E29. Using eq. 18.21, find the average value (or simplify the notation ) of c·T, where c is a constant.

E30. Abbreviation “rms” means “root mean square”. Explain why “rms” can be used to describe eq. (18.23).

E31. For fixed wB and zi , plot eqs. (18.26) with z, and identify those regions with isotropic turbulence.

E32. Using eqs. (18.24 – 18.26), derive expressions for the TKE vs. z for statically stable, neutral, and unstable boundary layers.

E33. Derive an expression for the shear production term vs. z in the neutral surface layer, assuming a log wind profile.

E34. Knowing how turbulent heat flux varies with z (Fig. 18.17b) in a convective mixed layer, comment on the TKE buoyancy term vs. z for that situation.

E35. Given some initial amount of TKE, and assuming no production, advection, or transport, how would TKE change with time, if at all? Plot a curve of TKE vs. time.

E36. Use K-theory to relate the flux Richardson number to the gradient Richardson number (Ri = [(|g|/Tv)·∆θ·∆z] / ∆M2 , see the Stability chapter).

E37. If shear production of TKE increases with time, how must the buoyant term change with time in order to maintain a constant Pasquill-Gifford stability category of E?

E38. Create a figure similar to Fig. 18.25, but for the log wind profile. Comment on the variation of momentum flux with z in the neutral surface layer.

E39. A negative value of eddy-correlation momentum flux near the ground implies that the momentum of the wind is being lost to the ground. Is it possible to have a positive eddy-correlation momentum flux near the surface? If so, under what conditions, and what would it mean physically?

# 18.8.4. Synthesize

S1. At the end of one night, assume that the stable ABL profile of potential temperature has an exponential shape, with strength 10°C and e-folding depth of 300 m. Using this as the early-morning sounding, compute and plot how the potential temperature and depth of the mixed layer evolve during the morning. Assume that D = 12 hr, and FHmax = 0.1 K·m s–1. (Hint: In the spirit of the “Seek Solutions” box in a previous chapter, feel free to use graphical methods to solve this without calculus. However, if you want to try it with calculus, be very careful to determine which are your dependent and independent variables.)

S2. Suppose that there was no turbulence at night. Assume, the radiatively-cooled surface cools only the bottom 1 m of atmosphere by conduction. Given typical heat fluxes at night, what would be the resulting air temperature by morning? Also describe how the daytime mixed layer would evolve from this starting point?

S3. On a planet that does not have a solid core, but has a gaseous atmosphere that increases in density as the planet center is approached, would there be a boundary layer? If so, how would it behave?

S4. What if you were hired by an orchard owner to tell her how deep a layer of air needs to be mixed by electric fans to prevent frost formation. Create a suite of answers based on different scenarios of initial conditions, so that she can consult these results on any given day to determine the speed to set the fans (which we will assume can be used to control the depth of mixing). State and justify all assumptions.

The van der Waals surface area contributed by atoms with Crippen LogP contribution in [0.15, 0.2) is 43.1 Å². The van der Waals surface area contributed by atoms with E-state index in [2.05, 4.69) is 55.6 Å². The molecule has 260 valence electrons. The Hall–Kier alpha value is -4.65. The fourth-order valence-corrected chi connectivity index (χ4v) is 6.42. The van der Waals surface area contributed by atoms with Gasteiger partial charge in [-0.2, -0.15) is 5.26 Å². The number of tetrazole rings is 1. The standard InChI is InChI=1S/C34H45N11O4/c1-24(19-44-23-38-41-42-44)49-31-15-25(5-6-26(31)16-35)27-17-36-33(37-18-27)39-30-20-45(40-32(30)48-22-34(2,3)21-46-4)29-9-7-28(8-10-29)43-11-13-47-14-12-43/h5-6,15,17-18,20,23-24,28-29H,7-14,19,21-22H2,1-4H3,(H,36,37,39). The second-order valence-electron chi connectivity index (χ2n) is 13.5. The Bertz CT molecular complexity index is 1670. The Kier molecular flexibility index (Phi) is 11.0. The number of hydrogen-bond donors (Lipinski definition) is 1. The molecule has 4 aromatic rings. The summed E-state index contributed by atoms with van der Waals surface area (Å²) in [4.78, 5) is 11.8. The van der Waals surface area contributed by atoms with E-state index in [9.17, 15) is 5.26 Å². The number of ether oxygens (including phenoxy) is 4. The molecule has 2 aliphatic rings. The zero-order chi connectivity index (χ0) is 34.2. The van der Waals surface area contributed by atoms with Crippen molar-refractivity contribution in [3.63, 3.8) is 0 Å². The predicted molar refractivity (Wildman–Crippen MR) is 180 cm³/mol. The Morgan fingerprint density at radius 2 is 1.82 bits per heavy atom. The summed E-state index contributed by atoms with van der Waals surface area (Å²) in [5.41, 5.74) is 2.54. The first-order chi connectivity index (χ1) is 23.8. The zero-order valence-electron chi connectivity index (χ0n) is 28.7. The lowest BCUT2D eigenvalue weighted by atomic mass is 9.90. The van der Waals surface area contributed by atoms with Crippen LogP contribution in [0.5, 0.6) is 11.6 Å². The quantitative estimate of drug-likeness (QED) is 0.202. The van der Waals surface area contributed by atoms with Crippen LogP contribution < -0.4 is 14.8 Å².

S5. What if the Earth’s surface was a perfect conductor of heat, and had essentially infinite heat capacity (as if the Earth were a solid sphere of aluminum, but had the same albedo as Earth). Given the same solar and IR radiative forcings on the Earth’s surface, describe how ABL structure and evolution would differ from Fig. 18.8, if at all?

S6. What if all the air in the troposphere were saturated & cloudy. How would the ABL be different?

S7. Suppose that for some reason, the actual 2 km thick ABL in our troposphere was warm enough to have zero capping inversion on one particular day, but otherwise looked like Fig. 18.3. Comment on the evolution of the ABL from this initial state. Also, how might this initial state have occurred?

S8. If the ABL were always as thick as the whole troposphere, how would that affect the magnitude of our diurnal cycle of temperature?

S9. It was stated in this chapter that entrainment happens one way across the capping inversion, from the non-turbulent air into the turbulent air. Suppose that the capping inversion was still there, but that both the ABL below the inversion and the layer of air above the inversion were turbulent. Comment on entrainment and the growth of the mixed layer.

S10. Suppose that TKE was not dissipated by viscosity. How would that change our weather and climate, if at all?

S11. Suppose that wind shear destroyed TKE rather than generated it. How would that change our weather and climate, if at all?

S12. Suppose there were never a temperature inversion capping the ABL. How would that change our weather and climate, if at all?

S13. Suppose that the winds felt no frictional drag at the surface of the Earth. How would that change our weather and climate, if at all?

S14. Verify that K-theory satisfies the rules of parameterization.

S15. Positive values of K imply down-gradient transport of heat (i.e., heat flows from hot to cold, a process sometimes called the Zeroth Law of Thermodynamics). What is the physical interpretation of negative values of K?